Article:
“The Republican Party, generally speaking, has been the party of free trade, and Majority Leader McConnell is right in the middle of his party’s ideological view that free trade saves the world, causes peace and brings about democracy. China is quite aware that these Republican free traders are friends of China. They’re given extraordinary access and praise by the Chinese,” Pillsbury told WND.
However, “the tea party tends to be much more aware of the growing domination of China. There are some military hawks who have written about China’s aircraft carriers, China’s space weapons program. But Mitch McConnell is not one of those – he is much more of the free trade leader,” Pillsbury said.
The policy of economic engagement plays into China’s long-term plan to use America’s own know-how to overtake the U.S.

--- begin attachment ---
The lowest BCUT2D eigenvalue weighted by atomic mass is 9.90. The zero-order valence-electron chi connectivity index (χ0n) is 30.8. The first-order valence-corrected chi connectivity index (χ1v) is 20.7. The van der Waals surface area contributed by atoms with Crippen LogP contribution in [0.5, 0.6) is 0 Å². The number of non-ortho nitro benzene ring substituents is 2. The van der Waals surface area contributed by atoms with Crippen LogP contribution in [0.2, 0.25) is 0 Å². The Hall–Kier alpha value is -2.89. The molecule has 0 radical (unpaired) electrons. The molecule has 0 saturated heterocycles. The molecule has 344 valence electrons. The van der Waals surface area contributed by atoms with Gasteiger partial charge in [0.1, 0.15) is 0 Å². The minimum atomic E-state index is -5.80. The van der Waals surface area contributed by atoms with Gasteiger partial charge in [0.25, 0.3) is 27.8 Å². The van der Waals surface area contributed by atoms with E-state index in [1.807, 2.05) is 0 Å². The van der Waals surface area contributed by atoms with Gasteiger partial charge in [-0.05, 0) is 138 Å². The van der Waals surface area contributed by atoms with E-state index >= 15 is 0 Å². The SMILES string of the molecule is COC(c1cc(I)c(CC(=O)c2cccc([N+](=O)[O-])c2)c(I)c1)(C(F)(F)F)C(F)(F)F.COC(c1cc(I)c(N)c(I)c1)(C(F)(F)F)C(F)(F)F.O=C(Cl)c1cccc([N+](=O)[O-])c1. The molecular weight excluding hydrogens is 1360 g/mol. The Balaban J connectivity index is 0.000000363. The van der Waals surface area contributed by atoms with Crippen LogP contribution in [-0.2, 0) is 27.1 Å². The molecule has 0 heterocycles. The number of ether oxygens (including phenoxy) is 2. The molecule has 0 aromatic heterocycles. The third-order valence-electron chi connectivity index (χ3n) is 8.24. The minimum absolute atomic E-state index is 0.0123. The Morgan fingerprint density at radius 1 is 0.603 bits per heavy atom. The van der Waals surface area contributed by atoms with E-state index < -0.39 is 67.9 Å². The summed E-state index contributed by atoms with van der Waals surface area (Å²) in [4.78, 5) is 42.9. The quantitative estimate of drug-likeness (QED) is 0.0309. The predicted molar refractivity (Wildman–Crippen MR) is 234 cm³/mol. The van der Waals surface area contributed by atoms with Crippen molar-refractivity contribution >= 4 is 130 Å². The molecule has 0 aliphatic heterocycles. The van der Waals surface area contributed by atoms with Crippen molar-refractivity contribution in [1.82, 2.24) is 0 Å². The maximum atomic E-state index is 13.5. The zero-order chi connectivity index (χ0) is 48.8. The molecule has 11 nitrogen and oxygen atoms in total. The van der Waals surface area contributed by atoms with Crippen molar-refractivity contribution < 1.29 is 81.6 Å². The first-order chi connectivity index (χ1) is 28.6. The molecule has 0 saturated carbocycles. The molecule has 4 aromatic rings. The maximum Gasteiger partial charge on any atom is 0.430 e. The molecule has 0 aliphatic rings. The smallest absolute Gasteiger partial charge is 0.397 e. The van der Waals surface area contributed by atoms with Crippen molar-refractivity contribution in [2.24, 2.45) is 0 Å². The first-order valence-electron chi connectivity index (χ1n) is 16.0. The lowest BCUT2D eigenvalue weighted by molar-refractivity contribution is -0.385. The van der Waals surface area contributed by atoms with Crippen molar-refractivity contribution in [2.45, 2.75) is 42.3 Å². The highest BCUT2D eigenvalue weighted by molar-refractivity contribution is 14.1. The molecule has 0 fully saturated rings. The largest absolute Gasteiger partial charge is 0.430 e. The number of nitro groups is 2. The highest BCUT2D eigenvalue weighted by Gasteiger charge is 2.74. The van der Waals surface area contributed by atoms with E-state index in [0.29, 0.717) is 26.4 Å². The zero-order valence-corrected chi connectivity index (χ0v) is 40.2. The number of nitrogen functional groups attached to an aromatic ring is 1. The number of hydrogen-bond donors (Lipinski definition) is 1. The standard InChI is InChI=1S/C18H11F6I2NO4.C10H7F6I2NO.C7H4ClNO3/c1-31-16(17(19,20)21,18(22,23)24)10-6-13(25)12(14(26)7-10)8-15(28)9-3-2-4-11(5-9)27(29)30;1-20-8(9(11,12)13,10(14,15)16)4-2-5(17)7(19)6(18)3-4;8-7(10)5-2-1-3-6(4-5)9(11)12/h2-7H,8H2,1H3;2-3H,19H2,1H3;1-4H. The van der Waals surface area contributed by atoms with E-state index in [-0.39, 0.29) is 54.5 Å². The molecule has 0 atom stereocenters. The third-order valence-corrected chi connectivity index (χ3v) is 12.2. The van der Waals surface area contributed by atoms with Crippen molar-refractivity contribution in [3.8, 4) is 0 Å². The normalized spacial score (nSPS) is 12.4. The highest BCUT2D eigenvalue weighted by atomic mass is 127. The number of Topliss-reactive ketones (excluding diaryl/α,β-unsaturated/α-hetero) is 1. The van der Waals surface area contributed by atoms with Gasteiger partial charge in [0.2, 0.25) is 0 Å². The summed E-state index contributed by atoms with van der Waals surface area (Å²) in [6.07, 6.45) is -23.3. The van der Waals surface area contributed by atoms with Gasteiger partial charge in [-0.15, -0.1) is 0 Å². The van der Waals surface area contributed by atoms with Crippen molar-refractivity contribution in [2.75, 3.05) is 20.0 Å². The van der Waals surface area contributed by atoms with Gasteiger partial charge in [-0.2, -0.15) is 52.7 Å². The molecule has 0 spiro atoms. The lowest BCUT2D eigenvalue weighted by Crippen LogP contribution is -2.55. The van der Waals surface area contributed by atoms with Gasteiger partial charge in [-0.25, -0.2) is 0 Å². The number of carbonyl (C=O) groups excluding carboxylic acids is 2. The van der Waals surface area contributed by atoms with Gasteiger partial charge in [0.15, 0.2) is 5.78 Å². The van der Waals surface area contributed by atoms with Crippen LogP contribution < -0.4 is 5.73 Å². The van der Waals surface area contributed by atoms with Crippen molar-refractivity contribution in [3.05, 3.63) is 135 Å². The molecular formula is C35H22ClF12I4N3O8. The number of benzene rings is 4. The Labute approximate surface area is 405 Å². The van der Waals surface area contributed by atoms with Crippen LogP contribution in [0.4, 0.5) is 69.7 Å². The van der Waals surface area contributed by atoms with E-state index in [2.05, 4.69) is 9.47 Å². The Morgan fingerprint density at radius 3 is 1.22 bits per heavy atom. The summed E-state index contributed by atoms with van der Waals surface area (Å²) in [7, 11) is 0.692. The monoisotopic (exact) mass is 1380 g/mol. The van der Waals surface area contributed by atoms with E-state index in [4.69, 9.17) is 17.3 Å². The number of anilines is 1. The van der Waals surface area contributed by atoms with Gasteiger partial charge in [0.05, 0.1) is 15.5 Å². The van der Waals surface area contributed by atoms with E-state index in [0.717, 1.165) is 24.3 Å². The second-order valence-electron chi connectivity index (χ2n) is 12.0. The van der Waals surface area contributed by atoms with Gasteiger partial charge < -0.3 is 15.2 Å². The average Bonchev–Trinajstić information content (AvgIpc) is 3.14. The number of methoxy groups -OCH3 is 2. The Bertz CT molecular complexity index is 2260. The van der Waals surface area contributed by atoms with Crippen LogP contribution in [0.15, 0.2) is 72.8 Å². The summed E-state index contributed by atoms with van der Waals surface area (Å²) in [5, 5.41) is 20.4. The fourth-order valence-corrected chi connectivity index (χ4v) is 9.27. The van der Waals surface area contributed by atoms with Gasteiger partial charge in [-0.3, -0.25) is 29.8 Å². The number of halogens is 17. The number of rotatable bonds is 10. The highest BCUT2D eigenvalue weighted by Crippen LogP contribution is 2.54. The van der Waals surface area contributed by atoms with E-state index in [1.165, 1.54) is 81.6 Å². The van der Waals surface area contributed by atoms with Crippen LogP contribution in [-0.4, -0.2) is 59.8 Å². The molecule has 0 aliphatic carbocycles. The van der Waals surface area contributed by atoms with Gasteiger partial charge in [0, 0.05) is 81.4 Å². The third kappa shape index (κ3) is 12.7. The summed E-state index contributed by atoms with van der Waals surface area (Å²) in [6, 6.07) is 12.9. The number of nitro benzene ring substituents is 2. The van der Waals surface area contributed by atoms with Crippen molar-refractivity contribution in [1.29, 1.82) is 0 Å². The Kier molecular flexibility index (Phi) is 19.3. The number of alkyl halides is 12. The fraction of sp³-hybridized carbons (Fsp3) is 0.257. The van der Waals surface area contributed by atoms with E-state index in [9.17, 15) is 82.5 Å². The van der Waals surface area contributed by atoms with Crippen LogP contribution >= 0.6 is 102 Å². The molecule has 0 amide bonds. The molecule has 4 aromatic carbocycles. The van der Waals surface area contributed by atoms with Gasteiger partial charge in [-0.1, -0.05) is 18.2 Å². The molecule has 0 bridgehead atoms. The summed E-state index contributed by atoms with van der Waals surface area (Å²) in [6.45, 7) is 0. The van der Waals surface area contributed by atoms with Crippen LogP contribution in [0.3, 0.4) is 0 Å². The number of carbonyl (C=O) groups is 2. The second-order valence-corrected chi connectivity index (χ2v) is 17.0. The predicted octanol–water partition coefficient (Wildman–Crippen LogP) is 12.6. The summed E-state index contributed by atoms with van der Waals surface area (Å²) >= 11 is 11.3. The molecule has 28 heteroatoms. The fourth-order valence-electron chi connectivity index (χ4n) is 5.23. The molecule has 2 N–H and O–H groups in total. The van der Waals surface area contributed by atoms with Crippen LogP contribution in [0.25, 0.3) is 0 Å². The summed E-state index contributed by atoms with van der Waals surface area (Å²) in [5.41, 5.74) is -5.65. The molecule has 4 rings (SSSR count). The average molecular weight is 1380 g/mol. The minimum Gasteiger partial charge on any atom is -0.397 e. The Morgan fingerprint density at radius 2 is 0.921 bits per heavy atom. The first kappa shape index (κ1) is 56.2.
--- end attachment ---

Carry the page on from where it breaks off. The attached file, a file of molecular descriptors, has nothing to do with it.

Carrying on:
“They need American investment, they need exports to go to America with very low tariffs, they need our science and technology, they need our good will. They must not confront us or provoke us – that would be a violation of how their strategists read their ancient military history,” he said.
Chinese military strategy places a premium on deception and winning over influential advisers in the opponents’ leadership circle to breed complacency and turn the opponent’s house in on itself.
Defectors told Pillsbury how China turned around American policy toward China in 1993 in what they call “the Clinton coup.”
Threatened with legislation that would cut off China’s low tariff exports to the U.S., Beijing went to work on advisers in President Clinton’s circle.
They targeted “people who believed in free trade. They didn’t have to subvert them or compromise them in the classic espionage sense,” Pillsbury tells WND.
“They identified about five people who were known from their writings. [Deputy Treasury Secretary] Larry Summers was one, [Treasury Secretary] Bob Rubin was another, and Laura Tyson [Chair of the Council of Economic Advisers]. [These advisers] have made speeches ever since the 1993 turnaround – they are quite proud of their role.”